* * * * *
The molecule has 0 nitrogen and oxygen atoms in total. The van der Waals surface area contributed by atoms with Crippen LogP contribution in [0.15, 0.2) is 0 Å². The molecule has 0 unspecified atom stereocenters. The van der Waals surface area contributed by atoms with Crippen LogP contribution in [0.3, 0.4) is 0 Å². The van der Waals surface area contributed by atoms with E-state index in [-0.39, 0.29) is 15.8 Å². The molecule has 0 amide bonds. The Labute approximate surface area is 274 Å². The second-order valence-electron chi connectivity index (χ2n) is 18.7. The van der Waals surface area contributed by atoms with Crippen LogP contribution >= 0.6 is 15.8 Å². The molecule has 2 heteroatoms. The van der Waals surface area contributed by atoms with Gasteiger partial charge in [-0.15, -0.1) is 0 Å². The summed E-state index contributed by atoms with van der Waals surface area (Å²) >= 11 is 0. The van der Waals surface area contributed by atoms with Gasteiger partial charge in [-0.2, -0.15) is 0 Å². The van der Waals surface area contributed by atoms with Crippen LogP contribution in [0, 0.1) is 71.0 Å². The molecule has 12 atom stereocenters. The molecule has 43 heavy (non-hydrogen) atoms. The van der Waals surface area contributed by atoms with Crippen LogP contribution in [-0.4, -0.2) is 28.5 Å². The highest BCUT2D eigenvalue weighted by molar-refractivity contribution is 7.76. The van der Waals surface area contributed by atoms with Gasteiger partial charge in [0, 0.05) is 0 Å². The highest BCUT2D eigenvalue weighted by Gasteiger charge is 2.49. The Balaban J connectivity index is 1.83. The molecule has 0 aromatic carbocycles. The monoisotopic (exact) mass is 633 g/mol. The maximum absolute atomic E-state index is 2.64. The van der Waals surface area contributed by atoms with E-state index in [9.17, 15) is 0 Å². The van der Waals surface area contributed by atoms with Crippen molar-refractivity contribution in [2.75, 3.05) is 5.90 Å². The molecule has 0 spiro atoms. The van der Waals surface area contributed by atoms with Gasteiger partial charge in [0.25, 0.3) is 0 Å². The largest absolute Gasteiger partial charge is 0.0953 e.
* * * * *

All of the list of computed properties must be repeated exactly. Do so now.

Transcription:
The molecule has 0 nitrogen and oxygen atoms in total. The van der Waals surface area contributed by atoms with Crippen LogP contribution in [0.15, 0.2) is 0 Å². The molecule has 0 unspecified atom stereocenters. The van der Waals surface area contributed by atoms with Crippen LogP contribution in [0.3, 0.4) is 0 Å². The van der Waals surface area contributed by atoms with E-state index in [-0.39, 0.29) is 15.8 Å². The molecule has 0 amide bonds. The Labute approximate surface area is 274 Å². The second-order valence-electron chi connectivity index (χ2n) is 18.7. The van der Waals surface area contributed by atoms with Crippen LogP contribution >= 0.6 is 15.8 Å². The molecule has 2 heteroatoms. The van der Waals surface area contributed by atoms with Gasteiger partial charge in [-0.15, -0.1) is 0 Å². The summed E-state index contributed by atoms with van der Waals surface area (Å²) >= 11 is 0. The van der Waals surface area contributed by atoms with Gasteiger partial charge in [-0.2, -0.15) is 0 Å². The van der Waals surface area contributed by atoms with Crippen LogP contribution in [0, 0.1) is 71.0 Å². The molecule has 12 atom stereocenters. The molecule has 43 heavy (non-hydrogen) atoms. The van der Waals surface area contributed by atoms with Crippen LogP contribution in [-0.4, -0.2) is 28.5 Å². The highest BCUT2D eigenvalue weighted by molar-refractivity contribution is 7.76. The van der Waals surface area contributed by atoms with Gasteiger partial charge in [0, 0.05) is 0 Å². The highest BCUT2D eigenvalue weighted by Gasteiger charge is 2.49. The Balaban J connectivity index is 1.83. The molecule has 0 aromatic carbocycles. The monoisotopic (exact) mass is 633 g/mol. The maximum absolute atomic E-state index is 2.64. The van der Waals surface area contributed by atoms with E-state index in [9.17, 15) is 0 Å². The van der Waals surface area contributed by atoms with Crippen molar-refractivity contribution in [2.75, 3.05) is 5.90 Å². The molecule has 0 spiro atoms. The van der Waals surface area contributed by atoms with Gasteiger partial charge in [0.25, 0.3) is 0 Å². The largest absolute Gasteiger partial charge is 0.0953 e.